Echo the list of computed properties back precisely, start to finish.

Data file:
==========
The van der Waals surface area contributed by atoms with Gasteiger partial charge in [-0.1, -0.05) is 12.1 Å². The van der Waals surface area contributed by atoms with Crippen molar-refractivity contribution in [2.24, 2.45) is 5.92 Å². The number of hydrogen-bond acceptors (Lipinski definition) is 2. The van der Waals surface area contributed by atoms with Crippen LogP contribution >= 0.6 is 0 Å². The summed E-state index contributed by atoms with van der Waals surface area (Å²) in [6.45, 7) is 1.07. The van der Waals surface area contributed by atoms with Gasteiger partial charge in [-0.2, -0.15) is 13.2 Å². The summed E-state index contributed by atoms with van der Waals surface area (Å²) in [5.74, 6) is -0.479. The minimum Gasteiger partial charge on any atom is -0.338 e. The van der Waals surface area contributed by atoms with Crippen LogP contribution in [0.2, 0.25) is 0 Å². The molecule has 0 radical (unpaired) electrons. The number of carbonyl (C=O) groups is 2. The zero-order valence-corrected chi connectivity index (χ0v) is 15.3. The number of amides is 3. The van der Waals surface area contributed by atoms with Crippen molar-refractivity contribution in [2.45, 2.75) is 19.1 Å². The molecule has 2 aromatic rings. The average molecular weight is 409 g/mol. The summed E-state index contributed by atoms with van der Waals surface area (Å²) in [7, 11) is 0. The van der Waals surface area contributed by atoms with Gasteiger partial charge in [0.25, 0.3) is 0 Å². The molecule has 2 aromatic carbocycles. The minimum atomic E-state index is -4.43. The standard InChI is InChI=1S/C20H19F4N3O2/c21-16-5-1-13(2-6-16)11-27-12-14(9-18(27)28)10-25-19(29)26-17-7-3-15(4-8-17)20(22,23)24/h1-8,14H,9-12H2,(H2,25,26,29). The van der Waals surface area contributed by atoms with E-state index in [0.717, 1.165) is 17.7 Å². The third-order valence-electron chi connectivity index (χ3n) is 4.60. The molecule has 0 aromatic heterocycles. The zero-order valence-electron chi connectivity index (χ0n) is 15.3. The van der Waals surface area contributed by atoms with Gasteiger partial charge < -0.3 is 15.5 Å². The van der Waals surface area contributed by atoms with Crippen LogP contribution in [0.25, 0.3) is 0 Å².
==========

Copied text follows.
The van der Waals surface area contributed by atoms with Gasteiger partial charge in [-0.1, -0.05) is 12.1 Å². The van der Waals surface area contributed by atoms with Crippen molar-refractivity contribution in [2.24, 2.45) is 5.92 Å². The number of hydrogen-bond acceptors (Lipinski definition) is 2. The van der Waals surface area contributed by atoms with Crippen LogP contribution >= 0.6 is 0 Å². The summed E-state index contributed by atoms with van der Waals surface area (Å²) in [6.45, 7) is 1.07. The van der Waals surface area contributed by atoms with Gasteiger partial charge in [-0.2, -0.15) is 13.2 Å². The summed E-state index contributed by atoms with van der Waals surface area (Å²) in [5.74, 6) is -0.479. The minimum Gasteiger partial charge on any atom is -0.338 e. The van der Waals surface area contributed by atoms with Crippen LogP contribution in [0.2, 0.25) is 0 Å². The molecule has 0 radical (unpaired) electrons. The number of carbonyl (C=O) groups is 2. The zero-order valence-corrected chi connectivity index (χ0v) is 15.3. The number of amides is 3. The van der Waals surface area contributed by atoms with Crippen molar-refractivity contribution in [2.45, 2.75) is 19.1 Å². The molecule has 2 aromatic rings. The average molecular weight is 409 g/mol. The summed E-state index contributed by atoms with van der Waals surface area (Å²) in [7, 11) is 0. The van der Waals surface area contributed by atoms with Gasteiger partial charge in [0.25, 0.3) is 0 Å². The molecule has 2 aromatic carbocycles. The minimum atomic E-state index is -4.43. The standard InChI is InChI=1S/C20H19F4N3O2/c21-16-5-1-13(2-6-16)11-27-12-14(9-18(27)28)10-25-19(29)26-17-7-3-15(4-8-17)20(22,23)24/h1-8,14H,9-12H2,(H2,25,26,29). The van der Waals surface area contributed by atoms with E-state index in [0.717, 1.165) is 17.7 Å². The third-order valence-electron chi connectivity index (χ3n) is 4.60. The molecule has 0 aromatic heterocycles. The zero-order valence-electron chi connectivity index (χ0n) is 15.3. The van der Waals surface area contributed by atoms with Gasteiger partial charge < -0.3 is 15.5 Å². The van der Waals surface area contributed by atoms with Crippen LogP contribution in [0.25, 0.3) is 0 Å².